... the blacksmith, having taken in, just for luck as it were, yet another reef in his snake buckle belt, prepared to open the attack. It so happened that at the end he was to bowl the ground behind the wicket was level for a few yards and then sloped away rather abruptly, so that it was only during the last three or four intensive, galvanic yards of his run the blacksmith, who took a long run, was visible to the batsman or indeed anyone on the field of play except the man stationed in the deep field behind him. This man saw nothing of the game except the blacksmith walking back dourly and the blacksmith running up ferociously, and occasionally a ball driven smartly over the brow of the hill in his direction.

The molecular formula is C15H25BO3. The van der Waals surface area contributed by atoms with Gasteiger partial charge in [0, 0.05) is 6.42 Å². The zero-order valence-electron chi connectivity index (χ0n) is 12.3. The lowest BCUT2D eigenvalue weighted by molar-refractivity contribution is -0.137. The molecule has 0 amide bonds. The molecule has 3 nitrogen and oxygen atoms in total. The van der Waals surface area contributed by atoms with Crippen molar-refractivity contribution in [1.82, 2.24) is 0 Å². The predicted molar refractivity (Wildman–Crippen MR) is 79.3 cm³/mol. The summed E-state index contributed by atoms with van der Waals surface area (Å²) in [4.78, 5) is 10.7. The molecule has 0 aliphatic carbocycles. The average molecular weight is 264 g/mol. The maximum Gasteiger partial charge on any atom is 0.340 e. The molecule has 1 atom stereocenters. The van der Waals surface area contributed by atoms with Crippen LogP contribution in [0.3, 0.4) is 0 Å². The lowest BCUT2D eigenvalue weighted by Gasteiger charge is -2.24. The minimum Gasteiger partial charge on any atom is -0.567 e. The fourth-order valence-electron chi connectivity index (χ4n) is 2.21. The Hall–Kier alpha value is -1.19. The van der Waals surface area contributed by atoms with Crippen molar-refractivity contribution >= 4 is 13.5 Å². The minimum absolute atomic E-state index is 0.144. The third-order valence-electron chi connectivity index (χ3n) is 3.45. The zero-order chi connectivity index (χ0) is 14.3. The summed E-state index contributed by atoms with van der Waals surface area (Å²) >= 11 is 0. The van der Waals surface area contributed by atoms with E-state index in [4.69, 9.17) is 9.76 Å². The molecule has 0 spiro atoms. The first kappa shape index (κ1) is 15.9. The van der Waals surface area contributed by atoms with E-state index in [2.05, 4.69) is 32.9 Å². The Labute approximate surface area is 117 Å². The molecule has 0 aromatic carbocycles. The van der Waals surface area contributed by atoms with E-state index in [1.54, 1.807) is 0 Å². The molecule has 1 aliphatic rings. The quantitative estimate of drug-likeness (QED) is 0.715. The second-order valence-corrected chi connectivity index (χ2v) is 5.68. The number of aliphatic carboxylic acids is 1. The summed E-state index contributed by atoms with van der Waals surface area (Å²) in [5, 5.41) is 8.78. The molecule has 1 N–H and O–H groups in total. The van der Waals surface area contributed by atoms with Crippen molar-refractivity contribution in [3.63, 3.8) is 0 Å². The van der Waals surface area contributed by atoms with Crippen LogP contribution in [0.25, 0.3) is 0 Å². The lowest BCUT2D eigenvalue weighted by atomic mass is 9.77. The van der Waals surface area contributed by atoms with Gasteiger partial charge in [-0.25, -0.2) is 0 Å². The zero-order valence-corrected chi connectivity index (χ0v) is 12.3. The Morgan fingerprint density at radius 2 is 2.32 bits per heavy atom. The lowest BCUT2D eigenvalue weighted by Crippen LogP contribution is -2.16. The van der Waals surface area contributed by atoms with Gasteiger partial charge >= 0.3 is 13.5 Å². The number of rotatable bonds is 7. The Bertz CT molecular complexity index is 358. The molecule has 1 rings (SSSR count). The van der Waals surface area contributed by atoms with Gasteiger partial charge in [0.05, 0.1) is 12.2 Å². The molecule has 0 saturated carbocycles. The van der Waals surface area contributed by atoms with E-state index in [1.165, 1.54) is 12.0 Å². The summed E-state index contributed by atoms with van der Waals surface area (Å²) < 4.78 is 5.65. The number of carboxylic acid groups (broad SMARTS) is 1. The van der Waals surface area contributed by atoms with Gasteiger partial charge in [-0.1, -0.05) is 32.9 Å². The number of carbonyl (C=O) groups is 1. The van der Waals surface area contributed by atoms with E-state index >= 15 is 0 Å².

A G MacDonnell, England, Their England
Philip Strange followed his great-great-grandfather (Thomas), great-grandfather (John), grandfather (Philip) and father (James) as the Turville Heath blacksmith. He was born on 10 September 1854 at The Hatch, Turville Heath. He had an elder sister Susanna Mary and, eventually, three younger siblings, William, Ann and James. His mother died in 1864 and his father in 1869. So, in his mid-teens, Philip Strange took over as Turville Heath’s blacksmith.
No doubt Philip did a great deal of work for the Turville Park estate. Therefore, when Stafford O’Brien Hoare took over in 1880 and formed the cricket club, Philip was eager to please his new employer by participating in the team.